One tip I constantly hear from many search engine optimization (SEO) professionals is to put keywords in the domain name, subdirectory, and page name. For some search engines, keyword-rich URLs have no impact on rankings, depending on the type of query a person is using. Other search engines use it as a component of their algorithms, but the impact is very small. So I don't obsess over this optimization strategy.
What concerns me more is to name my web pages in a manner that my target audience might use. I have already written about this topic extensively. I have included links to these articles at the bottom of this page.
Since Google uses anchor text pointing to a web document to help determine relevancy, many search engine optimizers like to create URLs like the following:
What they are hoping that other web sites will do is link to their company in the following manner.
<p>Company name and keywords
For those of you who do not code, I will explain this strategy. The hypertext link in the above example is placed around the keyword-rich URL. Since major keywords are separated by a hyphen (-), forward slash (/), and period (.). SEO professionals believe that the anchor text in the URL will help boost keyword emphasis. Technically? They might be correct in this assessment. However, many SEO provessionals only think about rankings. They do not always consider site usability or how people actually link.
The reality is that when other web site owners link to your URL, they don't place the URL within the hypertext link. They often do not display the URL at all. Rather, they link to the company name, page title, or headline (depending on what text is of value to the web site owner), as follows:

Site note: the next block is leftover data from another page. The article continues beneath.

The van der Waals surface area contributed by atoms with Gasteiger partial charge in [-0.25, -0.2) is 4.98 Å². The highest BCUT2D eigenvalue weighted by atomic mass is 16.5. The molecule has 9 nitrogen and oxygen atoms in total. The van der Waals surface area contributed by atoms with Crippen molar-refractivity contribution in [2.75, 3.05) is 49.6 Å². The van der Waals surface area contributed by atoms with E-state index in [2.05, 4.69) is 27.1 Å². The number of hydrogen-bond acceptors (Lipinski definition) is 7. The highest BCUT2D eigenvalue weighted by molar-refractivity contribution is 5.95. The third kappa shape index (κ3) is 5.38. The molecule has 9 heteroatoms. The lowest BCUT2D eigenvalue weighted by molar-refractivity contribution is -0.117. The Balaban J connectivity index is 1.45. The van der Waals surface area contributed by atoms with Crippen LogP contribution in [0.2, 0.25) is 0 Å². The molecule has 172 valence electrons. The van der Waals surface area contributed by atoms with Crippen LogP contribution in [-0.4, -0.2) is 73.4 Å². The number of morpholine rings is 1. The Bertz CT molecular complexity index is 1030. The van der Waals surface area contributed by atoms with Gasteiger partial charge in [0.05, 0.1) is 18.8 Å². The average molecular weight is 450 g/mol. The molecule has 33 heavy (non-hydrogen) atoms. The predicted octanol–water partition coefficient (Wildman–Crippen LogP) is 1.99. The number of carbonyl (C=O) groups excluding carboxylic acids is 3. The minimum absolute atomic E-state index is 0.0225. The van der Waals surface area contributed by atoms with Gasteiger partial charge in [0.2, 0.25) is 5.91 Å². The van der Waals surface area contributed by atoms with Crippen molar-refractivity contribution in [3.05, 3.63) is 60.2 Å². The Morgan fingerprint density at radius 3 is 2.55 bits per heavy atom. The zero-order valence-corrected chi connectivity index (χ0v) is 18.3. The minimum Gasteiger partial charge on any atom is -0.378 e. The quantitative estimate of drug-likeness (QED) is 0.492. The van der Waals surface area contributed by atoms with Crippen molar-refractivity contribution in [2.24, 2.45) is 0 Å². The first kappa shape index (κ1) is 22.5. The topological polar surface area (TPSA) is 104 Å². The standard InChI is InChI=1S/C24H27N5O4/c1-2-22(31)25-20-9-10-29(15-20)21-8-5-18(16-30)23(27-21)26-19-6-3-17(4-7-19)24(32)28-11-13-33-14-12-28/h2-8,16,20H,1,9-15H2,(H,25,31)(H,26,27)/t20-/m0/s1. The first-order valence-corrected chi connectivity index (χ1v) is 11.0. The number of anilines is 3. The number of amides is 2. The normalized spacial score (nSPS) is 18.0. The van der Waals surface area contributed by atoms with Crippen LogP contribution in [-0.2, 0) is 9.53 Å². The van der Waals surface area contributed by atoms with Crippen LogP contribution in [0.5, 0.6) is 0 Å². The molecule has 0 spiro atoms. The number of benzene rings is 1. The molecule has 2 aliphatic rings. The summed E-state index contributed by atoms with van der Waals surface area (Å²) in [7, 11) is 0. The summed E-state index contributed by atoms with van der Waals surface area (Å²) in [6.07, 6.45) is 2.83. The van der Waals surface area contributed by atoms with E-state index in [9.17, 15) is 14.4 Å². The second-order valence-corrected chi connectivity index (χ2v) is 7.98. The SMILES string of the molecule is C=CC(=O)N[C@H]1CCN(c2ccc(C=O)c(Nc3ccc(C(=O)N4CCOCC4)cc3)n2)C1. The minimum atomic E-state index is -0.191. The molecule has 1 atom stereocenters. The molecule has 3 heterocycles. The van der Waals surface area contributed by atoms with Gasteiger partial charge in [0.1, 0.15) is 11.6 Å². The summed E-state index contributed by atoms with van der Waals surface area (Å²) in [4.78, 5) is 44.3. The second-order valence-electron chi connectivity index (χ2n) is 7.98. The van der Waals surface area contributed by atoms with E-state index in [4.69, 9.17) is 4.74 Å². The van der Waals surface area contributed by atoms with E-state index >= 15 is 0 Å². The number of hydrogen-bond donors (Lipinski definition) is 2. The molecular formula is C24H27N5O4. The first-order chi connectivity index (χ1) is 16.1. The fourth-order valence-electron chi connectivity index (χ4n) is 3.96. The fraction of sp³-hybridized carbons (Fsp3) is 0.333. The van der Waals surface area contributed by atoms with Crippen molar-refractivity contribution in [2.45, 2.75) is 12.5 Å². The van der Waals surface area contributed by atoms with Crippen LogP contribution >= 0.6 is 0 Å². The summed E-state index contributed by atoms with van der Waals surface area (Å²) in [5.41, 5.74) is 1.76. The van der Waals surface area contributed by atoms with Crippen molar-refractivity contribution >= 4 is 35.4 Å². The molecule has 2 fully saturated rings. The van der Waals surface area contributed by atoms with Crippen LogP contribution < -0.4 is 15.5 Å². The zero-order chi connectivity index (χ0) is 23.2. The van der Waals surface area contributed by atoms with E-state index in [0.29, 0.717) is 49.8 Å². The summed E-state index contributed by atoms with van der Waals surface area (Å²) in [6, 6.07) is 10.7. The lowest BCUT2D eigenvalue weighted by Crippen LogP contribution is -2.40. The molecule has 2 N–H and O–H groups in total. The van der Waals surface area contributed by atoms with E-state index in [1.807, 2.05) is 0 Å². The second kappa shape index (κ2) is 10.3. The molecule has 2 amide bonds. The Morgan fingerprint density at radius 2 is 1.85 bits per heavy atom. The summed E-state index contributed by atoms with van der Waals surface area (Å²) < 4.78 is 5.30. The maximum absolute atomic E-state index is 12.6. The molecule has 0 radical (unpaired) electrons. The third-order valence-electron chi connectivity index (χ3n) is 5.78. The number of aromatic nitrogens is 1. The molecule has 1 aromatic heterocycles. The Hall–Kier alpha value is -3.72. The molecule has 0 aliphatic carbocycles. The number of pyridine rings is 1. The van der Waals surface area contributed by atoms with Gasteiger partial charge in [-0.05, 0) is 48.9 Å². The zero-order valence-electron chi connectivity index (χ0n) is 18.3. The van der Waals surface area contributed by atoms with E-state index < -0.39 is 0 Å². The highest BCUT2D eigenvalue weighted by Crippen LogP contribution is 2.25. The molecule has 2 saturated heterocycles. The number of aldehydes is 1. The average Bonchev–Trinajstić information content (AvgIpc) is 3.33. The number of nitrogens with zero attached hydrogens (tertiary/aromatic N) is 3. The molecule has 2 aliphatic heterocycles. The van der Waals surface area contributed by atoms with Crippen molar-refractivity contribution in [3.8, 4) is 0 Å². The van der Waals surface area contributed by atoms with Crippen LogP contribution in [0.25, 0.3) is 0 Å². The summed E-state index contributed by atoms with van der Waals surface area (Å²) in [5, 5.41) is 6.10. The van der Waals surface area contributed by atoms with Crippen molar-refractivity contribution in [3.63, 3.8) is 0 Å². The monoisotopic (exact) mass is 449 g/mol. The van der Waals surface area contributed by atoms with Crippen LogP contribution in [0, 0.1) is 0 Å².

In fact, you can sometimes detect spam link farms when you see the overuse of keywords in URLs. What do you think is more important to your target audience: keyword-loaded URLs or content that actually contains important query words?
Using keywords in URLs is a poor substitute for keyword-rich content. In fact, the combination of keyword-rich content and a URL structure that reflects that content tends to work best overall for your target audience. But having one without the other? If I had to choose, I would focus more on having keyword-rich content.
When deciding what type of links you wish to use on your site, always consider your site's visitors first and foremost. A page's actual download time does not affect search engine rankings, but it does affect sales conversions. Using too many absolute links on your web pages can have a negative impact on actual download time.
Some items on a web page might be good for site usability and sales conversions, but they might make no difference as to whether a site ranks or not. Although link structure is important in order for the commercial web search engines to gain easy access to the content on your web pages, using absolute links instead of relative links will not suddenly and miraculously make your site rank well.